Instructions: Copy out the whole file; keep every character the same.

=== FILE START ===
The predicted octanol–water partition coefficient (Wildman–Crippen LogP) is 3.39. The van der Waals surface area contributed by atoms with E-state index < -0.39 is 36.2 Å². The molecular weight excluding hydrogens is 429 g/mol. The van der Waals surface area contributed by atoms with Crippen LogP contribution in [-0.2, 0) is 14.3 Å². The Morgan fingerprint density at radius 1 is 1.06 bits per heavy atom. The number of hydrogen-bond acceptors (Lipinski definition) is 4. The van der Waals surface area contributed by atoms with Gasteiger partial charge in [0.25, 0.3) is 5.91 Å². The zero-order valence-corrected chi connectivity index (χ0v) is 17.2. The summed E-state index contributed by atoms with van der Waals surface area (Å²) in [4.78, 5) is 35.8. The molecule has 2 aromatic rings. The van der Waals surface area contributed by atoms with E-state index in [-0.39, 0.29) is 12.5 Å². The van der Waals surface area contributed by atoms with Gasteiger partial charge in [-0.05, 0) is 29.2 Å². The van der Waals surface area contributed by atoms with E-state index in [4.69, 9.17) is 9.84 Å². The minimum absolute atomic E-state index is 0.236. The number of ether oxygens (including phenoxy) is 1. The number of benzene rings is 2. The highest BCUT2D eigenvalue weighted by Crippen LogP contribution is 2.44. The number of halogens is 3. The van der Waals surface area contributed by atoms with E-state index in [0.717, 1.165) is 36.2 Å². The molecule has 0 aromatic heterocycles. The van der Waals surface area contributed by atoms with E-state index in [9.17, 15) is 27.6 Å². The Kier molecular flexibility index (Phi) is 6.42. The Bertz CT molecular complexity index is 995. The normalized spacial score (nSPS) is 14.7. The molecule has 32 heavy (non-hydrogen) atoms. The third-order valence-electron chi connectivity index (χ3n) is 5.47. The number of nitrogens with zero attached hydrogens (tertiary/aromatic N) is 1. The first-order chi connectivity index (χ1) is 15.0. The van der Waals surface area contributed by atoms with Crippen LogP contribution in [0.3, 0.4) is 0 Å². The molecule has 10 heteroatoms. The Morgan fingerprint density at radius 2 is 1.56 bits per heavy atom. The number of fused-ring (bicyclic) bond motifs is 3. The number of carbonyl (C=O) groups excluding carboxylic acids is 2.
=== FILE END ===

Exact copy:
The predicted octanol–water partition coefficient (Wildman–Crippen LogP) is 3.39. The van der Waals surface area contributed by atoms with E-state index < -0.39 is 36.2 Å². The molecular weight excluding hydrogens is 429 g/mol. The van der Waals surface area contributed by atoms with Crippen LogP contribution in [-0.2, 0) is 14.3 Å². The Morgan fingerprint density at radius 1 is 1.06 bits per heavy atom. The number of hydrogen-bond acceptors (Lipinski definition) is 4. The van der Waals surface area contributed by atoms with Gasteiger partial charge in [0.25, 0.3) is 5.91 Å². The zero-order valence-corrected chi connectivity index (χ0v) is 17.2. The summed E-state index contributed by atoms with van der Waals surface area (Å²) in [4.78, 5) is 35.8. The molecule has 2 aromatic rings. The van der Waals surface area contributed by atoms with E-state index in [-0.39, 0.29) is 12.5 Å². The van der Waals surface area contributed by atoms with Gasteiger partial charge in [-0.05, 0) is 29.2 Å². The van der Waals surface area contributed by atoms with E-state index in [4.69, 9.17) is 9.84 Å². The minimum absolute atomic E-state index is 0.236. The number of ether oxygens (including phenoxy) is 1. The number of benzene rings is 2. The highest BCUT2D eigenvalue weighted by Crippen LogP contribution is 2.44. The number of halogens is 3. The van der Waals surface area contributed by atoms with E-state index in [0.717, 1.165) is 36.2 Å². The molecule has 0 aromatic heterocycles. The van der Waals surface area contributed by atoms with E-state index in [9.17, 15) is 27.6 Å². The Kier molecular flexibility index (Phi) is 6.42. The Bertz CT molecular complexity index is 995. The normalized spacial score (nSPS) is 14.7. The molecule has 32 heavy (non-hydrogen) atoms. The third-order valence-electron chi connectivity index (χ3n) is 5.47. The number of nitrogens with zero attached hydrogens (tertiary/aromatic N) is 1. The first-order chi connectivity index (χ1) is 15.0. The van der Waals surface area contributed by atoms with Crippen LogP contribution in [0.3, 0.4) is 0 Å². The molecule has 10 heteroatoms. The Morgan fingerprint density at radius 2 is 1.56 bits per heavy atom. The number of fused-ring (bicyclic) bond motifs is 3. The number of carbonyl (C=O) groups excluding carboxylic acids is 2.